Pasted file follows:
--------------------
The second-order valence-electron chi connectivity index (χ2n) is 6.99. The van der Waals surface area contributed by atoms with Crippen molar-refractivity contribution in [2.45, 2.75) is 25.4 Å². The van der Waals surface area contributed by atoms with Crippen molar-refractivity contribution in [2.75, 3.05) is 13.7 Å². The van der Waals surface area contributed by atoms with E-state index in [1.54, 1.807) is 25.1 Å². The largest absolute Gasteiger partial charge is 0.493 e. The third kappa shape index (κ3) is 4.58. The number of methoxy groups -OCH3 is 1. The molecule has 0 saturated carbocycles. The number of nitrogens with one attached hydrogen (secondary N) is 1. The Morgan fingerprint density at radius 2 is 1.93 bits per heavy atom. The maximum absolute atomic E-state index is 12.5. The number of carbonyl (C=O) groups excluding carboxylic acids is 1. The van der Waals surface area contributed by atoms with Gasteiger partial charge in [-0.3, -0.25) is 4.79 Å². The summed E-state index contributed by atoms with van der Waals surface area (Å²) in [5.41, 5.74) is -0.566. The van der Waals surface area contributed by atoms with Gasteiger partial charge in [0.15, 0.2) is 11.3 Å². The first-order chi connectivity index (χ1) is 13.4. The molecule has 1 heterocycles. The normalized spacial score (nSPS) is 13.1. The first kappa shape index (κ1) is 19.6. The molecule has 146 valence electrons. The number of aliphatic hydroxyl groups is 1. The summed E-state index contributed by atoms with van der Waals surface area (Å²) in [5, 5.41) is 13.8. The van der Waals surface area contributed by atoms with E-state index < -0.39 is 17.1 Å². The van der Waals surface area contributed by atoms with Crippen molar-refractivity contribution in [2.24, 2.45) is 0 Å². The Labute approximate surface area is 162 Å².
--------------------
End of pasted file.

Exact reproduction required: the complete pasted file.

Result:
The second-order valence-electron chi connectivity index (χ2n) is 6.99. The van der Waals surface area contributed by atoms with Crippen molar-refractivity contribution in [2.45, 2.75) is 25.4 Å². The van der Waals surface area contributed by atoms with Crippen molar-refractivity contribution in [2.75, 3.05) is 13.7 Å². The van der Waals surface area contributed by atoms with E-state index in [1.54, 1.807) is 25.1 Å². The largest absolute Gasteiger partial charge is 0.493 e. The third kappa shape index (κ3) is 4.58. The number of methoxy groups -OCH3 is 1. The molecule has 0 saturated carbocycles. The number of nitrogens with one attached hydrogen (secondary N) is 1. The Morgan fingerprint density at radius 2 is 1.93 bits per heavy atom. The maximum absolute atomic E-state index is 12.5. The number of carbonyl (C=O) groups excluding carboxylic acids is 1. The van der Waals surface area contributed by atoms with Gasteiger partial charge in [-0.3, -0.25) is 4.79 Å². The summed E-state index contributed by atoms with van der Waals surface area (Å²) in [5.41, 5.74) is -0.566. The van der Waals surface area contributed by atoms with Gasteiger partial charge in [0.15, 0.2) is 11.3 Å². The first-order chi connectivity index (χ1) is 13.4. The molecule has 1 heterocycles. The normalized spacial score (nSPS) is 13.1. The first kappa shape index (κ1) is 19.6. The molecule has 146 valence electrons. The number of aliphatic hydroxyl groups is 1. The summed E-state index contributed by atoms with van der Waals surface area (Å²) in [5, 5.41) is 13.8. The van der Waals surface area contributed by atoms with E-state index < -0.39 is 17.1 Å². The van der Waals surface area contributed by atoms with Crippen molar-refractivity contribution in [2.24, 2.45) is 0 Å². The Labute approximate surface area is 162 Å².